I have always been a misfit. At the very core of my being, I knew I did not fit within the structures that surrounded me. Over time, I came to describe it as feeling like a foreigner in my native land.
I felt like an outsider at school, at church, in the Boy Scouts, and even at home. While performing in certain ways and meeting certain expectations cultivated an illusion of belonging, very little of it felt true to me. It was a lonely way to grow up. You could say I was a square peg in a round hole.
One of the clearest moments where I truly felt seen came while, of all things, watching TV. In 1997, the year I turned 23, Apple released their iconic commercial, “Think Different.” Even as a diehard PC user, I listened to those words and lost myself in the imagery. I knew there was something in them that was true about me.
Becoming a Spiritual Misfit
Once I embraced my misfit self, I spent years trying to embody it, yet it often felt forced. Like the Patriarch Abraham viewing Ishmael as the child of promise or Moses seeking solidarity with his people by killing an Egyptian, I forced thinking differently into my current framework. That meant taking conservative Lutheran theology, something that cultivates shame by starting with human depravity and trying to make it winsome.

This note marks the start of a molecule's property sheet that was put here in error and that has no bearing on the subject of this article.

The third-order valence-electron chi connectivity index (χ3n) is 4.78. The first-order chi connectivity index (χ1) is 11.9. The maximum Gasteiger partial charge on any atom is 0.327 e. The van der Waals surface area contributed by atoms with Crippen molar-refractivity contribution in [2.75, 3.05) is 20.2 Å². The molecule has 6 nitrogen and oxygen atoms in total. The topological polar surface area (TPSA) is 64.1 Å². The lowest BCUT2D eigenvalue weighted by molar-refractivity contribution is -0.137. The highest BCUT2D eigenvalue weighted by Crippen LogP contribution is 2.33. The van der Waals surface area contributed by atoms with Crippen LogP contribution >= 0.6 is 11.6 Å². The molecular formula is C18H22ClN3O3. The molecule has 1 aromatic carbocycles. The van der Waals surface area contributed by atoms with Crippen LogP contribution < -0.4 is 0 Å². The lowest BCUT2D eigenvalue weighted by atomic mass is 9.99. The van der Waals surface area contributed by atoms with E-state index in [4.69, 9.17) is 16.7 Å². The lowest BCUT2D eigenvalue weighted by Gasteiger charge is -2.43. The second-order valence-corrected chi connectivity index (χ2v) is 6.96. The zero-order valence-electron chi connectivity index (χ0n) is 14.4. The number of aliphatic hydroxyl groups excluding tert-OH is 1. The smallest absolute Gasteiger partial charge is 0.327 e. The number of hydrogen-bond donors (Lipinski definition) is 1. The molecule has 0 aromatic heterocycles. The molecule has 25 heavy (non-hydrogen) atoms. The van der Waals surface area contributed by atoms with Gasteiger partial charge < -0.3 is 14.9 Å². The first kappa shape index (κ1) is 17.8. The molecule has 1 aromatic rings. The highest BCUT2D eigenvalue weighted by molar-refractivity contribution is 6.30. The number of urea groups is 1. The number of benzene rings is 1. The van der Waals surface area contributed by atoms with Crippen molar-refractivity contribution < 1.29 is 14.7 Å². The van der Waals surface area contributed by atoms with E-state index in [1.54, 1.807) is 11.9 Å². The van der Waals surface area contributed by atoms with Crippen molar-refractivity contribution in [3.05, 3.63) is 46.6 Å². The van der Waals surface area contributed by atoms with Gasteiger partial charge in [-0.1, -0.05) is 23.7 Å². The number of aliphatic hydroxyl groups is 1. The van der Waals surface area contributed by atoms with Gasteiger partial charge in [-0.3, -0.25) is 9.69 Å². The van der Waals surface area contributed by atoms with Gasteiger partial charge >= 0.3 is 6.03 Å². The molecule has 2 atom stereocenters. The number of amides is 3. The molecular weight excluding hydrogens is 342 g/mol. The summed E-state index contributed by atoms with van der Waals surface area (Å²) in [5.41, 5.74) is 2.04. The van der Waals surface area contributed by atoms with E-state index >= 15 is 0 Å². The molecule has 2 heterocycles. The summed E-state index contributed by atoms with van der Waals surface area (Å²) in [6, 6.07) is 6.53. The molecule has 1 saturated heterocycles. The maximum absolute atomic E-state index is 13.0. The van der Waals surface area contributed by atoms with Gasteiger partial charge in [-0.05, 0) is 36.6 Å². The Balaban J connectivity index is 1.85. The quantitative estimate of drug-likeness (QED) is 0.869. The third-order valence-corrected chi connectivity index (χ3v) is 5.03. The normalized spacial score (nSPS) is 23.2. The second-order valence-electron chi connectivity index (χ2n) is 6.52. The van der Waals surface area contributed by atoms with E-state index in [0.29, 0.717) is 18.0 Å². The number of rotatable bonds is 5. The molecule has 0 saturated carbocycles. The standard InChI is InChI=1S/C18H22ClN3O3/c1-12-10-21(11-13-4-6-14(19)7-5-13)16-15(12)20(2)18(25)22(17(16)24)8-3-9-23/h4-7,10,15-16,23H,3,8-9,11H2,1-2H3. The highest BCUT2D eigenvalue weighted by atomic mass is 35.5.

What I failed to realize was the vile impact of this belief system on my soul and my relationships. Lutheranism’s focus on depravity convinced me I deserved my childhood trauma, amplifying the resultant depression and anxiety. Then, when I engaged in dysfunctional coping mechanisms, quick to forgive Lutheranism dismissed the pain I caused others. After all, Jesus died for that sin.
Spiritual misfits often struggle with Western Christianity. For some, it is the conservative takeover of American Evangelicalism. For others, it is the obsession over seemingly impossible moral standards or demonizing certain groups of people. Still more see a faith that looks nothing like Jesus. Then there is the notion of a loving God sending people to hell.
While those were not my issues as I sat down to write my dissertation in the summer of 2015, I am amazed at how seeking answers to my questions addressed many of these issues. In the end, what was supposed to be the culminating project demonstrating my mastery of spiritual formation turned into an exercise in spiritual deconstruction.